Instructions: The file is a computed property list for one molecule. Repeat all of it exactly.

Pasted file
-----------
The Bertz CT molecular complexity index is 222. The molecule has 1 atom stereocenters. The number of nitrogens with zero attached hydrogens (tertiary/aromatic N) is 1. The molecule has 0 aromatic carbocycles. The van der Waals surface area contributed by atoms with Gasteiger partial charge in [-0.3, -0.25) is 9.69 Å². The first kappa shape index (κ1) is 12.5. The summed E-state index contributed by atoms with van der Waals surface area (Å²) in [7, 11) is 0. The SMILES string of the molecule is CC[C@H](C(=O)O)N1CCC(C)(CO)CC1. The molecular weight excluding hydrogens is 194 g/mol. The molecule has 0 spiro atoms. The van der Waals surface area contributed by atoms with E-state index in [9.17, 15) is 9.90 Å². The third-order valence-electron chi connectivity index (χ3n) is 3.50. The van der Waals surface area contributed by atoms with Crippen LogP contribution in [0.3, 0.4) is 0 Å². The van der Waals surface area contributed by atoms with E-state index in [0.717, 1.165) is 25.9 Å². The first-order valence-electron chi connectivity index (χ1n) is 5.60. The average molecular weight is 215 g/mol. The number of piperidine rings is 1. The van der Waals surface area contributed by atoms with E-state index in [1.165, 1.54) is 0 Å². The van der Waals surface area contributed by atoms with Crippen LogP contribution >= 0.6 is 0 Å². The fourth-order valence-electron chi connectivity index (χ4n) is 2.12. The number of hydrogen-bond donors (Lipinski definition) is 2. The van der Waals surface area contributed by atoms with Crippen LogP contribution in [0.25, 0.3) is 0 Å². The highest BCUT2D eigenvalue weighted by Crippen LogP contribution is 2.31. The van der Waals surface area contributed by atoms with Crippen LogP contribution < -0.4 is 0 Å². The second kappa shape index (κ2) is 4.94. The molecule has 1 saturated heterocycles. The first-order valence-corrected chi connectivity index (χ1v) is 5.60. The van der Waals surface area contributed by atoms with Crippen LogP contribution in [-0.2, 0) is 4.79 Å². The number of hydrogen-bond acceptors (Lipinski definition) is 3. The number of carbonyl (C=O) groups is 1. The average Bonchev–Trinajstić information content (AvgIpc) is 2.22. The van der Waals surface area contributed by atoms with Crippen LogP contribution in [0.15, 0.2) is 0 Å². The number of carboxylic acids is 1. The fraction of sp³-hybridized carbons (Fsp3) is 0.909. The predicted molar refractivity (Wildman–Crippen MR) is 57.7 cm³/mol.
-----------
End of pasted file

The Bertz CT molecular complexity index is 222. The molecule has 1 atom stereocenters. The number of nitrogens with zero attached hydrogens (tertiary/aromatic N) is 1. The molecule has 0 aromatic carbocycles. The van der Waals surface area contributed by atoms with Gasteiger partial charge in [-0.3, -0.25) is 9.69 Å². The first kappa shape index (κ1) is 12.5. The summed E-state index contributed by atoms with van der Waals surface area (Å²) in [7, 11) is 0. The SMILES string of the molecule is CC[C@H](C(=O)O)N1CCC(C)(CO)CC1. The molecular weight excluding hydrogens is 194 g/mol. The molecule has 0 spiro atoms. The van der Waals surface area contributed by atoms with E-state index in [9.17, 15) is 9.90 Å². The third-order valence-electron chi connectivity index (χ3n) is 3.50. The van der Waals surface area contributed by atoms with Crippen LogP contribution in [0.3, 0.4) is 0 Å². The van der Waals surface area contributed by atoms with E-state index in [0.717, 1.165) is 25.9 Å². The first-order valence-electron chi connectivity index (χ1n) is 5.60. The average molecular weight is 215 g/mol. The number of piperidine rings is 1. The van der Waals surface area contributed by atoms with E-state index in [1.165, 1.54) is 0 Å². The van der Waals surface area contributed by atoms with Crippen LogP contribution >= 0.6 is 0 Å². The fourth-order valence-electron chi connectivity index (χ4n) is 2.12. The number of hydrogen-bond donors (Lipinski definition) is 2. The van der Waals surface area contributed by atoms with Crippen LogP contribution in [0.25, 0.3) is 0 Å². The highest BCUT2D eigenvalue weighted by Crippen LogP contribution is 2.31. The van der Waals surface area contributed by atoms with Crippen LogP contribution < -0.4 is 0 Å². The second kappa shape index (κ2) is 4.94. The molecule has 1 saturated heterocycles. The first-order valence-corrected chi connectivity index (χ1v) is 5.60. The van der Waals surface area contributed by atoms with Crippen LogP contribution in [-0.2, 0) is 4.79 Å². The number of hydrogen-bond acceptors (Lipinski definition) is 3. The number of carbonyl (C=O) groups is 1. The average Bonchev–Trinajstić information content (AvgIpc) is 2.22. The van der Waals surface area contributed by atoms with Crippen LogP contribution in [0.15, 0.2) is 0 Å². The number of carboxylic acids is 1. The fraction of sp³-hybridized carbons (Fsp3) is 0.909. The predicted molar refractivity (Wildman–Crippen MR) is 57.7 cm³/mol.